South Korea currently retains a “world-top level bio database, thanks to the vast digital medical system,” according to Korean trade minister Paik Un-gyu. He further stated that “through further deregulations and a phased public fund program, we will help local pharmaceutical and medical device companies expand into the global market.” The nation is currently gathering the medical records of about 50 million people from 39 hospitals nationwide by 2020 to establish big data in the medical field.

However, the government has ensured that this is being actioned whilst being compliant to patients’ privacy. The aim of this exercise is to adopt big data analytics and bring forth a new era of personalised drugs and advancements as part of tailored medical services provided to patients.

3. Healthcare will be a dominant vertical in voice applications

Voice-driven applications (apps) were introduced on the market to largely improve the efficiency of healthcare services. This is specifically relevant to patients as interactive voice apps have educational benefits that are more informative than current system of handouts, pamphlets and self-driven research online.

Voice apps can also assist doctors and medical practitioners in a number of ways such as improving on old dictation systems, taking direction to complete tasks like recording notes, and facilitating the complex process of billing. New technology in healthcare has also made it easier for patients to only remember crucial information and leave the rest to their voice assistants such as the Alexa healthcare app. Developers are currently working on the Alexa app to help guide patients on how to use their medications.

Voice apps are still in the early stages of proving their superior usability in comparison to text or face-to-face interactions with providers in South Korea.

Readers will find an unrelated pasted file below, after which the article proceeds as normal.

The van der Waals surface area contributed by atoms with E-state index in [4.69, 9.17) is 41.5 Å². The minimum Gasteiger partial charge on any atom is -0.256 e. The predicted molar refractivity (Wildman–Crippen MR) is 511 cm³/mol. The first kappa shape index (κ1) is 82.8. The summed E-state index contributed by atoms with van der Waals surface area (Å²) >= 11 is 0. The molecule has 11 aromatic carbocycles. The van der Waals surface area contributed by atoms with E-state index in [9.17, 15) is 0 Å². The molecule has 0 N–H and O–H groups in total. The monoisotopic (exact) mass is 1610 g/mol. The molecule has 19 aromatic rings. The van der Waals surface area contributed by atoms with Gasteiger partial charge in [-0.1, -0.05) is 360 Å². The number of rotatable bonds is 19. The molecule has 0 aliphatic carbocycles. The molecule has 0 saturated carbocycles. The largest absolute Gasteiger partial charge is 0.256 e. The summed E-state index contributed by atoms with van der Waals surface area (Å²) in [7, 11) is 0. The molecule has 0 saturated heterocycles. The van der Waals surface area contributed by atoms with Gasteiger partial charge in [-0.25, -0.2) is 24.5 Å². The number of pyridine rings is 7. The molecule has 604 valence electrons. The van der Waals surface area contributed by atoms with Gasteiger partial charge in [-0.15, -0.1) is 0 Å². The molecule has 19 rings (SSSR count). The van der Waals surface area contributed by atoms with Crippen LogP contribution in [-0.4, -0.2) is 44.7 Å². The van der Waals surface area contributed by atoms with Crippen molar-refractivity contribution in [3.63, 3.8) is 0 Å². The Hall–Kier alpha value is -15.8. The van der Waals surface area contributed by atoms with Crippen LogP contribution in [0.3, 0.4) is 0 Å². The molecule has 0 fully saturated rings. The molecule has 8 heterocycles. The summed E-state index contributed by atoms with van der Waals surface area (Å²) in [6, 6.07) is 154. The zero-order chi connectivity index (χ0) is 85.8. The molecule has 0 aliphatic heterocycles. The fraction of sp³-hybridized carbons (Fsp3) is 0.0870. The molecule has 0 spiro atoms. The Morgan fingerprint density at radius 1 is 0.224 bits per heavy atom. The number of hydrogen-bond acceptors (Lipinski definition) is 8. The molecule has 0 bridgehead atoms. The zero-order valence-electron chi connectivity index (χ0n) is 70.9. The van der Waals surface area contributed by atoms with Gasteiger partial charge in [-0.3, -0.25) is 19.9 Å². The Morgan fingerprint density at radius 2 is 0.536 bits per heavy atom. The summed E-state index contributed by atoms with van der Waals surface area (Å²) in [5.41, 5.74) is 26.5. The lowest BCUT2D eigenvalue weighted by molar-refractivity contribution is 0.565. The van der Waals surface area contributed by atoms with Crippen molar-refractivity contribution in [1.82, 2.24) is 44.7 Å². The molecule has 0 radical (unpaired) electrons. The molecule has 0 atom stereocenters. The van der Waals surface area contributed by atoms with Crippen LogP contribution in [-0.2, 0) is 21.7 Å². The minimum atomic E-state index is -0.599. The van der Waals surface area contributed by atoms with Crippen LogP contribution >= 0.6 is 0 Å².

4. Blockchain integration with health and medical industry

The hype surrounding blockchain has integrated itself into the medical industry and this has lured early adopters all around the world to jump on-board. With the help of blockchain technology, the healthcare industry hopes to increase its data accuracy and minimise the processing of interval of services medical facilities. For example, the medical centre hopes to provide electronic prescription delivery, automated certificate issuance and insurance claims through the blockchain-based system.

However, it is still debatable on how and where blockchain technology can be used in the healthcare space. South Korea is leading by example and has announced its plans to launch a blockchain-based platform aimed at improving its medical services at Seoul Medical Centre, a major hospital in South Korea’s capital city. Slated for launch in April, this plan hopes to promote the “Seoul Innovation Growth Fund” which aims to raise funds of more than ₩1 billion for blockchain and fintech start-ups by 2022.

Stay tuned for further information

Our recruitment specialists at Real Staffing will keep a close eye on how the above trends will affect the job market within the medical and healthcare sectors in South Korea. In the interim, we expect that the above trends will have a positive impact on the South Korean economy, the medical and pharmaceutical market.

 If you are a pharmaceutical or medical professional in Korea and would like to find out more about these trends and how it can impact your organisation, drop Insung Cho, Senior Consultant of Real Life Sciences an email at c.insung@realstaffing.com. You can also follow us on our LinkedIn page for other industry related insights within the market.